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The church is located in one of Vienna’s central squares, “Karlsplatz”. The square in front of the cathedral was rebuilt in the 1970s by one of the most important sculptors of the 20th century, Henry Moore.

The unusually wide pediment of the church of St. Charles is composed of several contrasting elements that wonderfully complement the unique and harmonious overall image. Two bells with allegorical representations of the life of St. Borromeo recall the Italian Renaissance. They form the main portal, reminiscent of a Greek temple. The oval nave of the church has a beautiful dome (72 m high), spectacularly decorated inside.

Anchor clock

Anchor clock

The Anchor Clock on Vienna’s oldest Hoher Markt square is in the Art Nouveau style. The clock was built in the early 20th century by von Matz and forms a bridge between the two parts of the Anker Insurance Company building. For 12 hours, twelve historical figures move across this peculiar “bridge”. Among them are the medieval lyricist Walter von der Vogelweide, Empress Maria Theresa and Prince Eugene of Savoy. Every day at noon, the clock strikes back with a short show accompanied by music from different eras.

Belvedere

Belvedere

Belvedere is one of the most beautiful palace complexes of the Austrian capital. It consists of two magnificent palaces in the middle of a magnificent park. Belvedere was built for Prince Eugene of Savoy by the famous Baroque master von Hildebrandt. Interestingly enough, the palace complex was originally located outside the city walls, but today it is part of Vienna’s third district, which is close to the historic center. The architecture and design of the Belvedere halls is in the Rococo style. Both palaces now house museums with Austrian paintings from the 18th and 20th centuries. The park is a collection of more than 4,000 plants of the alpine ecosystem. It is especially beautiful in spring and summer.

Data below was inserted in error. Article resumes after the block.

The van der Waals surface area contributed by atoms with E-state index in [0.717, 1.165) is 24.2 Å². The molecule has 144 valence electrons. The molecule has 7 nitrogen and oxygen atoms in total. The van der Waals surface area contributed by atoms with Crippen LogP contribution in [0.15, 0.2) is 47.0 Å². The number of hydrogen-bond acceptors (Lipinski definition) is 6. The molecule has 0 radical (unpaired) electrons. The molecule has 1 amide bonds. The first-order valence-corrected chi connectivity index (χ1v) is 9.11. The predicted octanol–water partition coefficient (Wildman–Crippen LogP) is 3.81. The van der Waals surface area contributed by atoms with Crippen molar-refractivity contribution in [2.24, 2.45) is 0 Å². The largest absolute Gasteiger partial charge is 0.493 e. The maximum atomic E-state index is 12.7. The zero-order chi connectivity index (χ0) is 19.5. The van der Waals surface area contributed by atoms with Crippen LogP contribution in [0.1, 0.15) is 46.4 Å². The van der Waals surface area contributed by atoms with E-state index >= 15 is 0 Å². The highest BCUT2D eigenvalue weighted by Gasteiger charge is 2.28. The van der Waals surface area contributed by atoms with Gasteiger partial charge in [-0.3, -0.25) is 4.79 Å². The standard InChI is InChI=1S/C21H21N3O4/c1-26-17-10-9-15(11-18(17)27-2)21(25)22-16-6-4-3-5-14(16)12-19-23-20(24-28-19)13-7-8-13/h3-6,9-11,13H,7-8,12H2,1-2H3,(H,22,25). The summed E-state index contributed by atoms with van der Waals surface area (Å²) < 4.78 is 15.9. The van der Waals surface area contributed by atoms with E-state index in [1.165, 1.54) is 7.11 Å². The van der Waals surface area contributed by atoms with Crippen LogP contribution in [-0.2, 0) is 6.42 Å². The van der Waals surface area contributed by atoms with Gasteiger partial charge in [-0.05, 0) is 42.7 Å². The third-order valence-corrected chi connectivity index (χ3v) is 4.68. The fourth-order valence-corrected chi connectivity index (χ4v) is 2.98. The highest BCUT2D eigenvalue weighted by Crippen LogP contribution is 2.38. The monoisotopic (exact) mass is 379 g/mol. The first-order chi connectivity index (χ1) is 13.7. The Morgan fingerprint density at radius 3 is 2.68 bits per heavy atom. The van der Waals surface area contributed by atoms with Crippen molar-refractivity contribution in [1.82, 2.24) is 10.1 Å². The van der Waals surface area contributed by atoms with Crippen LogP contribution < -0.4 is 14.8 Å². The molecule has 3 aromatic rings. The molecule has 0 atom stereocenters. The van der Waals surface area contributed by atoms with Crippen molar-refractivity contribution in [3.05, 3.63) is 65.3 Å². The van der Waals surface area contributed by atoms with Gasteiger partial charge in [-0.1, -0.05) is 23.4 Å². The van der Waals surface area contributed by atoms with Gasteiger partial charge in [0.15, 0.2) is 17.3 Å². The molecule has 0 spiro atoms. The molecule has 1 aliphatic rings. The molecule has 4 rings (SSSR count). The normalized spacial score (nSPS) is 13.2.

Ring Boulevard

Ring Boulevard

The Ring Boulevard is the ceremonial avenue of Vienna. It is a boulevard ring, 4 km long, which encircles the center of the Austrian capital. The Ring Boulevard was laid out in 1857 by Franz Joseph I. It was built on the site of the old walls and fortifications. Walking here you can look at a large number of monumental historical buildings of different architectural styles.

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National Theater

National Theater

The National Theater (Burgtheater) is located in Vienna’s first district, across from City Hall on the famous circular avenue. It is a monumental building from the late 19th century with a white marble facade. It is one of the most famous theaters in Europe.

Vienna Opera

Vienna Opera

The Vienna Opera is located in the heart of Vienna, at the southern end of Kärntner Straße. It is one of the most famous opera houses in the world. The opera building was built in the second half of the 19th century in the Italian Renaissance style.

Prater

Prater

The Prater is Vienna’s most popular entertainment fair. Its most significant part is the huge Ferris wheel. It was installed at the end of the 19th century to commemorate the reign of Emperor Franz Joseph. The Ferris wheel is 60 meters high.

Blutgasse

Blutgasse

Blutgasse is an area of narrow winding streets, medieval and baroque buildings. The area is close to St. Stephen’s Cathedral.

Maria am Gestade Church

Maria am Gestade

Maria am Gestade is one of the oldest buildings in the Austrian capital, a Gothic Catholic church from the 14th century. It is located in the northern part of the historic center.

Scottish Monastery

Scottish Monastery

Abbey of Scotland is a Benedictine monastery founded in the 12th century. Located in the central part of Vienna on the Freyung Square.

Plague Column

Plague Column

The Plague Column is a monumental Baroque sculpture built in the late 17th century in marble. Interestingly, the column is dedicated to the Holy Trinity, not the Virgin Mary.

Church of St. Augustine

Church of St. Augustine

The Church of St. Augustine is the court church of the Habsburgs. It was founded in the 14th century by Augustinian monks. This Gothic religious building is located on Josefplatz square in the center of Vienna.

Church of St. Peter

Church of St. Peter

St. Peter’s Church is an early 18th-century Roman Catholic Baroque church on Graben Street. The church was built on the site of an old medieval religious structure by Gabriel Montana under Emperor Leopold I.

Mariahilfer

Mariahilfer

The Mariahilfer is a 17th-century Roman Catholic Baroque church located in Vienna’s sixth district.

Vienna City Hall

Vienna City Hall

Vienna City Hall is a grand late 19th-century neo-Gothic building located in the historic center of Vienna. It was designed by Friedrich Schmidt.

Parliament

Parliament

Parliament is a late 19th-century marble-clad monumental building. It is the seat of the national parliament.